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Research paper
Psychiatric associations of adult-onset focal dystonia phenotypes
  1. Brian D Berman1,2,
  2. Johanna Junker3,4,
  3. Erika Shelton1,
  4. Stefan H Sillau1,
  5. H A Jinnah5,
  6. Joel S Perlmutter6,
  7. Alberto J Espay7,
  8. Joseph Jankovic8,
  9. Marie Vidailhet9,10,
  10. Cecilia Bonnet9,10,
  11. William Ondo11,
  12. Irene A Malaty12,
  13. Ramón Rodríguez13,
  14. William M McDonald14,
  15. Laura Marsh15,
  16. Mateusz Zurowski16,
  17. Tobias Bäumer17,
  18. Norbert Brüggemann3,4
  1. 1 Department of Neurology, University of Colorado Anschutz Medical Campus, Aurora, Colorado, USA
  2. 2 Neurology Section, VA Eastern Colorado Health Care System, Denver, Colorado, USA
  3. 3 Institute of Neurogenetics, University of Luebeck, Luebeck, Germany
  4. 4 Department of Neurology, University of Luebeck, Luebeck, Germany
  5. 5 Department of Neurology, Emory University, Atlanta, Georgia, USA
  6. 6 Departments of Neurology, Radiology, Neuroscience, Physical Therapy and Occupational Therapy, Washington University in Saint Louis School of Medicine, Saint Louis, Missouri, USA
  7. 7 Department of Neurology, University of Cincinnati, Cincinnati, Ohio, USA
  8. 8 Department of Neurology, Baylor College of Medicine, Houston, Texas, USA
  9. 9 Département de neurologie, Hôpital Pitié-Salpêtrière, Assistance Publique - Hopitaux de Paris, Paris, France
  10. 10 UPMC Univ Paris 06, Inserm U1127, CNRS UMR 7225, UM 75, ICM, F-75013, Sorbonne Universites, Paris, France
  11. 11 Department of Neurology, Houston Methodist, Houston, Texas, USA
  12. 12 Department of Neurology, Center for Movement Disorders and Neurorestoration, University of Florida, Gainesville, Florida, USA
  13. 13 Department of Internal Medicine, University of Central Florida, Orlando, Florida, USA
  14. 14 Department of Psychiatry and Behavioral Sciences, Emory University, Atlanta, Georgia, USA
  15. 15 Menninger Department of Psychiatry, Baylor College of Medicine, Houston, Texas, USA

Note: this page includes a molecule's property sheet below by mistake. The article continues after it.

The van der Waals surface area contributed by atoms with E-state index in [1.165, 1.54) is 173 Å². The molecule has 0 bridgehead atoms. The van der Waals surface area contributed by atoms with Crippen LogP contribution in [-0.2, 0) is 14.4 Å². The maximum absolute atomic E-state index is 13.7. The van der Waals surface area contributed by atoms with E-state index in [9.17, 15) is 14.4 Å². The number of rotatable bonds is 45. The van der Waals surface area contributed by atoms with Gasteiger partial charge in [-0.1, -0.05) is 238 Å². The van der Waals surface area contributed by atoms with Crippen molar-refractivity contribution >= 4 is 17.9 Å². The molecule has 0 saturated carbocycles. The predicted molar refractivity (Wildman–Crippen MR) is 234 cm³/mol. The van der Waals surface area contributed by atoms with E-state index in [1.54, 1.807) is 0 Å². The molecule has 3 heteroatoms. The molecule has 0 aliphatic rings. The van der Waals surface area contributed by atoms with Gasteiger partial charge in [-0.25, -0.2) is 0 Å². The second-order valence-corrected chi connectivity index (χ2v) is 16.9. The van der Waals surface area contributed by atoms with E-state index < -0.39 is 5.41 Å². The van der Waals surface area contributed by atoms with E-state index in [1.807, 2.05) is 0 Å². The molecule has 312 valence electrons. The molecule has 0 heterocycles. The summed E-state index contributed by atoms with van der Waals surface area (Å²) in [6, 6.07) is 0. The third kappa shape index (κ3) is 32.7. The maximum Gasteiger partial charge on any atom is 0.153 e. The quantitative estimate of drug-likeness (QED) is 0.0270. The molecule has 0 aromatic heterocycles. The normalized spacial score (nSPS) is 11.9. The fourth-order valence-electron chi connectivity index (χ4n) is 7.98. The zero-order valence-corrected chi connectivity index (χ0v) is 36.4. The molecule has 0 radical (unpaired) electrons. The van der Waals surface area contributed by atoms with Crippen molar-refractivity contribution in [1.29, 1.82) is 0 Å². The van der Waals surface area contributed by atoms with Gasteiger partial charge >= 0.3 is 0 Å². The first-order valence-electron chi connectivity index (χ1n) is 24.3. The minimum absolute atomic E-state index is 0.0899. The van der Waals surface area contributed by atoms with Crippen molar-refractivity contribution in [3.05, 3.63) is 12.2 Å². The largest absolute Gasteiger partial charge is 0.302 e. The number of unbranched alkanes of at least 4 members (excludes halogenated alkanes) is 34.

16. 16 Department of Psychiatry, University of Toronto, Toronto, Ontario, Canada
  17. 17 Department of Paediatric and Adult Movement Disorders and Neuropsychiatry, Institute of Neurogenetics, Lübeck, Germany
  1. Correspondence to Dr Brian D Berman, Department of Neurology, University of Colorado Anschutz Medical Campus, 12631 E. 17th Avenue, Mail Stop B-185, Aurora 80045, Colorado, USA; brian.berman{at}ucdenver.edu

Abstract

Background Depression and anxiety frequently accompany the motor manifestations of isolated adult-onset focal dystonias. Whether the body region affected when this type of dystonia first presents is associated with the severity of these neuropsychiatric symptoms is unknown.

Objectives The aim of this study was to determine whether depression, anxiety and social anxiety vary by dystonia onset site and evaluate whether pain and dystonia severity account for any differences.

Methods Patients with isolated focal dystonia evaluated within 5 years from symptom onset, enrolled in the Natural History Project of the Dystonia Coalition, were included in the analysis. Individual onset sites were grouped into five body regions: cervical, laryngeal, limb, lower cranial and upper cranial. Neuropsychiatric symptoms were rated using the Beck Depression Inventory, Hospital Anxiety and Depression Scale and Liebowitz Social Anxiety Scale. Pain was estimated using the 36-Item Short Form Survey.

Results Four hundred and seventy-eight subjects met our inclusion criteria. High levels of depression, anxiety and social anxiety occurred in all groups; however, the severity of anxiety and social anxiety symptoms varied by onset site group. The most pronounced differences were higher anxiety in cervical and laryngeal, lower anxiety in upper cranial and higher social anxiety in laryngeal. Increases in pain were associated with worse neuropsychiatric symptom scores within all groups. Higher anxiety and social anxiety in laryngeal and lower anxiety in upper cranial persisted after correcting for pain and dystonia severity.

Conclusion Anxiety and social anxiety severity vary by onset site of focal dystonia, and this variation is not explained by differences in pain and dystonia severity.

  • Isolated focal dystonia
  • anxiety
  • depression
  • pain

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Introduction